Councils warn ‘devolution deadlock’ puts economy at risk

Town hall leaders have warned a deadlock in the devolution process is putting economic growth across England at risk.

The Local Government Association (LGA) has hit out at the government today, claiming the devolution process has ‘stalled’ with no new deals announced in the last 18 months, despite many areas wanting to press ahead with negotiations.

The LGA has also called on the government to publish its annual devolution report, which sets out the progress made on negotiating all the deals, when parliament returns this week.

The cities and local government devolution act includes a duty on the communities secretary to provide annual reports to parliament on the progress being made as soon as possible after 31 March.

This year’s report has yet to be published.

The chairman of the LGA’s people and places board, Mark Hawthorne, said there are concerns ‘that devolution discussions have stalled and opportunities are being missed’.

‘To reignite the devolution process, the government needs to engage in a debate about appropriate governance arrangements with local areas,’ he added.

‘This is fundamental to ensure that the momentum around devolving powers to local areas is not lost and the billions of pounds worth of economic growth, hundreds of thousands of jobs and homes on offer through non-metropolitan devolution deals is not lost with it.’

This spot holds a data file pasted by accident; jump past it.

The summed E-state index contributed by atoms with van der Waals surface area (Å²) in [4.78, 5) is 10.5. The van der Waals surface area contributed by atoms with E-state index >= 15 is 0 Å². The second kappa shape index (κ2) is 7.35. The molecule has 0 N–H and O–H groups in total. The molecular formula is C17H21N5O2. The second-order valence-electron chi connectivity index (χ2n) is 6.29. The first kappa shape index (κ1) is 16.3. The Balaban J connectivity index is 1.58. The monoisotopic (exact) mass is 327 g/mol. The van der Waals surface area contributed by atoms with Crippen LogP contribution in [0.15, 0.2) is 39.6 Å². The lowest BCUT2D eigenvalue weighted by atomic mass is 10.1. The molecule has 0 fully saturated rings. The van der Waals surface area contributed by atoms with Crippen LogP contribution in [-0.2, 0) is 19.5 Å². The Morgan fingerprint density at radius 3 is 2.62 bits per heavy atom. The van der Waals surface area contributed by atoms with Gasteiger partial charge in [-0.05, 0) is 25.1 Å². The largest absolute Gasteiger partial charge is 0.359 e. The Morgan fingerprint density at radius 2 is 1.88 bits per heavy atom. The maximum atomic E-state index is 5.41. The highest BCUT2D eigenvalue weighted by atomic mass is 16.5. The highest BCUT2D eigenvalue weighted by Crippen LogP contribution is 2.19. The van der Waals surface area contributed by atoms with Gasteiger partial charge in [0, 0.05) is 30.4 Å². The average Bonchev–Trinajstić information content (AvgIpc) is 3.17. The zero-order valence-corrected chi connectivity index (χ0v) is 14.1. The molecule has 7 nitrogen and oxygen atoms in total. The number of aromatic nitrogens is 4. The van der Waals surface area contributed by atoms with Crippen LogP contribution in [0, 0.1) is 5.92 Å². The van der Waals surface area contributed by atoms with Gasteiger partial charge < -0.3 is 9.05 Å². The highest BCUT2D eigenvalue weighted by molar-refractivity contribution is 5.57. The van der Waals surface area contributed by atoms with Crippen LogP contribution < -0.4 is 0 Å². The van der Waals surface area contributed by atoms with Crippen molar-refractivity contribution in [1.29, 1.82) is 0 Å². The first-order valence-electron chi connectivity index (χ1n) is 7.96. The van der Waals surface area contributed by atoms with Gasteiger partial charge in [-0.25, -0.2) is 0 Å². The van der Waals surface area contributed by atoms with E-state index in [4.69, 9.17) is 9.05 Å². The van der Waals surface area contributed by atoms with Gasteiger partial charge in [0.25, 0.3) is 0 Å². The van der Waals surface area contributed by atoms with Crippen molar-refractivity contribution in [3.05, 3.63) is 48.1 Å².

The chief executive of think tank Localis, Liam Booth-Smith said ‘given the economic urgency of Brexit’, all parts of England ‘deserve new powers to revive moribund local economies and with it the opportunity to help themselves’.

A spokesman for the Department for Communities and Local Government said: ‘This government is 100% committed to devolving powers to local areas where there is strong local support for plans to deliver better local services, greater value for money and clear accountability.’

Today also sees the government’s first meeting between chancellor Philip Hammond and the three metro mayors from the north of England – Andy Burnham (Greater Manchester), Steve Rotherham (Liverpool city region) and Ben Houchen (Tees Valley).

The three mayors are due to discuss how to boost economic growth across the region.

Speaking before the meeting, Mr Hammond said: ‘Boosting productivity in the north is at the very heart of the government’s ambition to build an economy that works for everyone.

‘As we prepare to leave the European Union it is even more important that we support the Northern Powerhouse to reach its full potential.’

Last month, various civic leaders in the north, including Mr Burnham, joined forces to call for more devolution to the region.

‘It is time now for the north to pool its political influence and show a real willingness to use it, like London, Scotland, Wales and Northern Ireland have been doing in recent times,’ said the Greater Manchester mayor.

Last month, New Start also reported on calls by the manufacturer’s organisation EEF for a new approach to devolution.

The EEF said local enterprise partnerships should be given the responsibility of bringing councils and businesses together to decide what kind of devolution deal is best ‘for their area’.


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